Lessons Learned Cycling from Land End to John OGroats
“Easy saying you’re going to do it. Then the reality of what you said you’re going to do kicks in!”
At certain times in your life, you need to push yourself. Set yourself a challenge that takes you out of your comfort zone, which was what Strings decided to do. He wanted to mark 10 years of PrettyGreen with his own Pilgrimage, to get off the coal face and do something quite memorable and monumental.
So he decided to cycle from John OGroats to Lands End over 9 days to create his own “A Life Defining Moment”.
So we asked him a few questions about the ride and why.
What made you decide to do this particular challenge?
We’re marking our 10 years with a year of activities and I wanted something very personal that was both physically and mentally challenging, but that was also not actually in or around the office. To give me time away, to give me time to reflect. And what better challenge than cycling the length of Britain. It’s one of those challenges you hear about, so thought “why not”.
Where you a cyclist?
No. I only started really cycling in May, being honest when I asked a good friend Jamie, if he was wanted to do it, and who said yes. I actually thought I was signing up to doing 100km’s a day – Not 180km per day for 9 consecutive days. In early May with the absolute fear and decided I better start cycling properly.
Did you do a lot of training
I started cycling to work and extended my commute so that I was doing 40-60km runs into the office, and a longer 120km cycle on a weekend, and stopped going to gym. Whenever I could I rode. But I’d never actually gone further than 125km in a day, and never hit the magical 100-mile “sportive” distance until the first day. My main focus was doing as many days back to back, to get used to a 9-day multi-day challenge
What were you most nervous about
Not being able to complete it. Would my body just fail? As a non-cyclist I was incredibly worried I’d signed up to something that was physically more demanding than I was capable of doing. My classic “I’m quite fit, can’t be that hard”.
How did your body (backside survive)
You put your body through immense stresses cycling 7-8 hours every day and doing 180km every day, with a lot of hill climbing. But the reality is that in relative terms it’s only for a short period of time. Yes, everything ached, and it was screaming for me to stop. And my mind was a complete mush, your cognitive skills are that of an amoeba. But you just get on the bike and spin the peddles.
On the ride itself did you have any dark moments
Very few dark moments actually. The main one was a 2 hour period where we’d slowed down to help someone who we saw having a really tough time, the weather turned, and we had a headwind, vertical rain and it was really cold. And I just wanted it to end. But I knew it was a moment in time, so just kept going. Also trying to pack up your sleeping bag, and kit every morning becomes a challenge just purely due to how tired you are, and I remember one morning wanting to cry after about the 3rd attempt of failing to simply roll my sleeping bag up and get it into its cover. It was also tough being away from the family for 9 days. But every day we did a video chat, which helped me stay connected.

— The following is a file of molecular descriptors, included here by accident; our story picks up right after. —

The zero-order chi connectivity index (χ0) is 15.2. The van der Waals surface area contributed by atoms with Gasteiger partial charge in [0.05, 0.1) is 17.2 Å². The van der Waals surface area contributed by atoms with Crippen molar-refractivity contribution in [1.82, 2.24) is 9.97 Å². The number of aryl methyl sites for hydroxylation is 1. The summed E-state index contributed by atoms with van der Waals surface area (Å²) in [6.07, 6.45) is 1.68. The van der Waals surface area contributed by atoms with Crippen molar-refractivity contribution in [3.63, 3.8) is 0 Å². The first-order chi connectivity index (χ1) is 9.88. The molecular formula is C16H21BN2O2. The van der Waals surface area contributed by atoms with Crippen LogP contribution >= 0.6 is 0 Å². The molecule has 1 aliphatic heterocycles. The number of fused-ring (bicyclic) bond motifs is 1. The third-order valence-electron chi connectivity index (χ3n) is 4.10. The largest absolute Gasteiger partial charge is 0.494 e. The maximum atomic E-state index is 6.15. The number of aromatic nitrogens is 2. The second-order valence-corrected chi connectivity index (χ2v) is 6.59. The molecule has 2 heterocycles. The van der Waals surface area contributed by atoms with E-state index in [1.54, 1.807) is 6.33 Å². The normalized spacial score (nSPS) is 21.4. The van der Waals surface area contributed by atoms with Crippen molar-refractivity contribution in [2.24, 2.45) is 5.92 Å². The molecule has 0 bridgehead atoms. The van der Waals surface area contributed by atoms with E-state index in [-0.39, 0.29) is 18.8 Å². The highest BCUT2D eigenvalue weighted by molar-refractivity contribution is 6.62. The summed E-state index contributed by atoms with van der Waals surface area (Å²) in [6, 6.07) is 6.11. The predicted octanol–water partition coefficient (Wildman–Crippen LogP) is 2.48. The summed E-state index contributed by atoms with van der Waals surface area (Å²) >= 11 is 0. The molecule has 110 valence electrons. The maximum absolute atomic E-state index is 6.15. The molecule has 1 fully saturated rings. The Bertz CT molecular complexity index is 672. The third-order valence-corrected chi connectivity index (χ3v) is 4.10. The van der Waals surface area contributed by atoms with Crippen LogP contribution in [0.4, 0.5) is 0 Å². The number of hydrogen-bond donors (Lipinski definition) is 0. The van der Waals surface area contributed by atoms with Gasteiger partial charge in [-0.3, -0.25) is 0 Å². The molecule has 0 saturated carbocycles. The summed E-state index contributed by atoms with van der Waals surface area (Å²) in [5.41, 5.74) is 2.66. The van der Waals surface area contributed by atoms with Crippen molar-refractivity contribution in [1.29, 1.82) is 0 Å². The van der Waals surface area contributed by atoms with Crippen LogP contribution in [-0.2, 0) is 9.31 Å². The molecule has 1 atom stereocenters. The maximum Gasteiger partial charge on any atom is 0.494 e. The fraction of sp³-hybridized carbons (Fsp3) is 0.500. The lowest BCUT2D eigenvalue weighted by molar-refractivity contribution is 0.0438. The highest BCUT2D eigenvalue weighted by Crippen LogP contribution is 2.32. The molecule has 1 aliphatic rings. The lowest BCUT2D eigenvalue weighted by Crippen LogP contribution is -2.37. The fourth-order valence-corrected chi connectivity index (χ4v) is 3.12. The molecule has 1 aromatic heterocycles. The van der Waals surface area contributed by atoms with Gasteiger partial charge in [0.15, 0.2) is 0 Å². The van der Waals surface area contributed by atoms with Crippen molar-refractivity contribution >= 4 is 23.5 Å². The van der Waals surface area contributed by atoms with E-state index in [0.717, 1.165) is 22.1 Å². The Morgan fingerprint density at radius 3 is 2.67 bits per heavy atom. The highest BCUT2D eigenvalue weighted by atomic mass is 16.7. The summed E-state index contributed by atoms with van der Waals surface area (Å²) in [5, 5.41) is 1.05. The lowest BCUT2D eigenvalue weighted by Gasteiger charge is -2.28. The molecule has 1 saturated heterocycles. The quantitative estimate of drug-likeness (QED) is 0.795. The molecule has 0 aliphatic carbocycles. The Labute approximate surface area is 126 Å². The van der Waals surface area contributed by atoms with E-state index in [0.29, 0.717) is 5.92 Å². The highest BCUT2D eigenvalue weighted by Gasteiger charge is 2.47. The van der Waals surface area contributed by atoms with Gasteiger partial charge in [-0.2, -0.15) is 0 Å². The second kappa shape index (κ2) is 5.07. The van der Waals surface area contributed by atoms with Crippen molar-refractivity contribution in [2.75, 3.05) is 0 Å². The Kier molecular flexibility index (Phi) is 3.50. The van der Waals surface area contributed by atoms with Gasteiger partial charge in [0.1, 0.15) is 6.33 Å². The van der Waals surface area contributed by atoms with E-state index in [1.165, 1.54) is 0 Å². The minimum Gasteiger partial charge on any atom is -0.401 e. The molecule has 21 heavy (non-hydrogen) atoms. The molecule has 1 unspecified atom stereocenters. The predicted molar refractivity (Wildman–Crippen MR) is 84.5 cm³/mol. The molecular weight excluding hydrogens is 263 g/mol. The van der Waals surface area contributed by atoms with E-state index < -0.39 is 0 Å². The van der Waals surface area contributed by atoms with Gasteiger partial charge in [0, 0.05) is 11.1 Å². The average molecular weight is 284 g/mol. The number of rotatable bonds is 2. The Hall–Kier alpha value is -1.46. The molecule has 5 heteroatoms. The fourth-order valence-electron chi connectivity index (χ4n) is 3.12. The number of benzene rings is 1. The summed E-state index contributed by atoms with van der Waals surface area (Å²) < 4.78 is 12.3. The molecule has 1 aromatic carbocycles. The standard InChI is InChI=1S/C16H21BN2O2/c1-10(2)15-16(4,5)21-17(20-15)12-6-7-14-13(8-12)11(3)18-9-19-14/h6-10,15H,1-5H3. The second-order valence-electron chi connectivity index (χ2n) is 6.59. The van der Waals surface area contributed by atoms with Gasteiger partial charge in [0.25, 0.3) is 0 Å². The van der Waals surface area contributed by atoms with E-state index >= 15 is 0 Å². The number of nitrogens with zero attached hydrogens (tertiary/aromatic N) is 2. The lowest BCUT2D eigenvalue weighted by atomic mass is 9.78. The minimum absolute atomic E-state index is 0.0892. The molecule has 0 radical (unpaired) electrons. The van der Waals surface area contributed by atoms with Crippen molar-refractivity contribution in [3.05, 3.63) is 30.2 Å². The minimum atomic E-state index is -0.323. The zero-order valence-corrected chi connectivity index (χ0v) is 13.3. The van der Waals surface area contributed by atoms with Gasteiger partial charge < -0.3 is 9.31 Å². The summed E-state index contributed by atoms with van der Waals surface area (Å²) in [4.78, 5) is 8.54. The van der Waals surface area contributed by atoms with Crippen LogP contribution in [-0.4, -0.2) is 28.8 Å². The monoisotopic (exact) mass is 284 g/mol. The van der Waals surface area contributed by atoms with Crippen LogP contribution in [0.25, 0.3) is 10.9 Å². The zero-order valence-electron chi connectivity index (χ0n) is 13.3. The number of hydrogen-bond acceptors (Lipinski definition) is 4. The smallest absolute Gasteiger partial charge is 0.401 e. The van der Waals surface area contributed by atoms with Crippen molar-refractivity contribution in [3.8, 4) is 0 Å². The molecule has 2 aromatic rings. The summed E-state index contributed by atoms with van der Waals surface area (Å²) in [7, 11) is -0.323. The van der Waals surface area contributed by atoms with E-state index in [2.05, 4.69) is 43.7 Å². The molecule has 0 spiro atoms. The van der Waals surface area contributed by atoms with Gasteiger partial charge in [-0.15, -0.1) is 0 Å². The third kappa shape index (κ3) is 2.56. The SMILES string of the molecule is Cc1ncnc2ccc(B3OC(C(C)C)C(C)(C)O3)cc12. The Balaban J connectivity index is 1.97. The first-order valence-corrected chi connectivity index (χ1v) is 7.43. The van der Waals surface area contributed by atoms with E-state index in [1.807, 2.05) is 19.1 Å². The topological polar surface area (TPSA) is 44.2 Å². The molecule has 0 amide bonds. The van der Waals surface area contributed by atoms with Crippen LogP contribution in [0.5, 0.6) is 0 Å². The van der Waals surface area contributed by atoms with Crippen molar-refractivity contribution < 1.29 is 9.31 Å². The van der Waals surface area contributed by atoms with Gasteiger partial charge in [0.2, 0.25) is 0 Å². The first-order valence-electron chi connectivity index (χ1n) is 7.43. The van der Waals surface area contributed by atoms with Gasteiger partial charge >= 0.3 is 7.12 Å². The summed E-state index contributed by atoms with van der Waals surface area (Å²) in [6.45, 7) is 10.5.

What were your highlights
Being humbled by the beauty of our country. Particularly up in Scotland. So stunning. Also how strong the human mind is. So much stronger than the human body. Plus that even through physical turmoil and adversity how much laughter you can have. Maybe it was hysteria induced but I have so many fond memories of nearly dying from not being able to breathe whilst cycling from laughter. But I met some brilliant people and inspiring people along the way.
Anything you’ve learned that you’ll be taking back into the office
Success comes from having an uncluttered focus, combined with 3 things:-
- Hard work
As someone who is always online, what was it like being forced “off the grid”.
It was actually really refreshing. There was the odd text that I had to respond to. But virtually nothing, and being in areas with no coverage meant it was enforced. Combined with the fact that mentally I just didn’t have the capacity or ability to be affective, or make complex decisions.
What advice would you give to anyone thinking about it?
Just sign up. Commit to it, and find a way to do it. You’ll be a better person for challenging yourself and at least trying something. You’ll come back bizarrely re-energised about life and work.
I’m actually loving being back in the office and being able to dedicate my energy into PrettyGreen, without thinking about cycling. That said I’ve got my eye on a couple of really interesting physical challenges for 2019. I love pushing myself out of my comfort zone. To steal a quote I heard during my ride from Mack @ Threshold, who stole it from TS Elliot “If you’re not in over your head, how do you know how tall you are”
As ever my issue is that I’m slightly delusional and think that I’m 18, whereas my body at times feels like an 88 year old.